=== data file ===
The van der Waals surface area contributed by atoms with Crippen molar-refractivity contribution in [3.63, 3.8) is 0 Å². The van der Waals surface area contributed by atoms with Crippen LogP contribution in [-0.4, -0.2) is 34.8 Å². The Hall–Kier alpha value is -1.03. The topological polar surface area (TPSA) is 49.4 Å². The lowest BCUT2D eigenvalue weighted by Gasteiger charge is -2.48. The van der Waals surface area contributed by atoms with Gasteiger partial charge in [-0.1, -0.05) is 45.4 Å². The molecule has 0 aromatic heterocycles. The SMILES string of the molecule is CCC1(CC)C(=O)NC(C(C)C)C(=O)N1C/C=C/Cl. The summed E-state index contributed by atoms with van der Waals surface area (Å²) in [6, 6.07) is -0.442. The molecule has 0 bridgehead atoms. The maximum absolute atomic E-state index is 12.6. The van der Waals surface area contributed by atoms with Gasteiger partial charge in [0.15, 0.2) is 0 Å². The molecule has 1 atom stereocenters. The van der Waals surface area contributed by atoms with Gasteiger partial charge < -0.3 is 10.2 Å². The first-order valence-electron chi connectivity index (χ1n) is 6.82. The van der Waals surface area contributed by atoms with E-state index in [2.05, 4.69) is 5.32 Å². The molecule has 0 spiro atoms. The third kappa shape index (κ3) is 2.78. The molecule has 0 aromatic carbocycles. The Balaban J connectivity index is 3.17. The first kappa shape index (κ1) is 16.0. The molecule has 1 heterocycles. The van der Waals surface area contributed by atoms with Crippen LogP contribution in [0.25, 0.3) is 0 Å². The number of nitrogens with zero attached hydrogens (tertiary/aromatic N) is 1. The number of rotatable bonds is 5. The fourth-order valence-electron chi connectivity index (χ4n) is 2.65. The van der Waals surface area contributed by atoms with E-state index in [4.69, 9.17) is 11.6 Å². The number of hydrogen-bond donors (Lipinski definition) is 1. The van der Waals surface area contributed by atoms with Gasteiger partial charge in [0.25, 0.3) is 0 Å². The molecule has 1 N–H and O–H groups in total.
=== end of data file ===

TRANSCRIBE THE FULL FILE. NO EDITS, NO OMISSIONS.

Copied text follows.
The van der Waals surface area contributed by atoms with Crippen molar-refractivity contribution in [3.63, 3.8) is 0 Å². The van der Waals surface area contributed by atoms with Crippen LogP contribution in [-0.4, -0.2) is 34.8 Å². The Hall–Kier alpha value is -1.03. The topological polar surface area (TPSA) is 49.4 Å². The lowest BCUT2D eigenvalue weighted by Gasteiger charge is -2.48. The van der Waals surface area contributed by atoms with Gasteiger partial charge in [-0.1, -0.05) is 45.4 Å². The molecule has 0 aromatic heterocycles. The SMILES string of the molecule is CCC1(CC)C(=O)NC(C(C)C)C(=O)N1C/C=C/Cl. The summed E-state index contributed by atoms with van der Waals surface area (Å²) in [6, 6.07) is -0.442. The molecule has 0 bridgehead atoms. The maximum absolute atomic E-state index is 12.6. The van der Waals surface area contributed by atoms with Gasteiger partial charge in [0.15, 0.2) is 0 Å². The molecule has 1 atom stereocenters. The van der Waals surface area contributed by atoms with Gasteiger partial charge < -0.3 is 10.2 Å². The first-order valence-electron chi connectivity index (χ1n) is 6.82. The van der Waals surface area contributed by atoms with E-state index in [2.05, 4.69) is 5.32 Å². The molecule has 0 spiro atoms. The third kappa shape index (κ3) is 2.78. The molecule has 0 aromatic carbocycles. The Balaban J connectivity index is 3.17. The first kappa shape index (κ1) is 16.0. The molecule has 1 heterocycles. The van der Waals surface area contributed by atoms with Crippen LogP contribution in [0.25, 0.3) is 0 Å². The number of nitrogens with zero attached hydrogens (tertiary/aromatic N) is 1. The number of rotatable bonds is 5. The fourth-order valence-electron chi connectivity index (χ4n) is 2.65. The van der Waals surface area contributed by atoms with E-state index in [4.69, 9.17) is 11.6 Å². The number of hydrogen-bond donors (Lipinski definition) is 1. The van der Waals surface area contributed by atoms with Gasteiger partial charge in [0.25, 0.3) is 0 Å². The molecule has 1 N–H and O–H groups in total.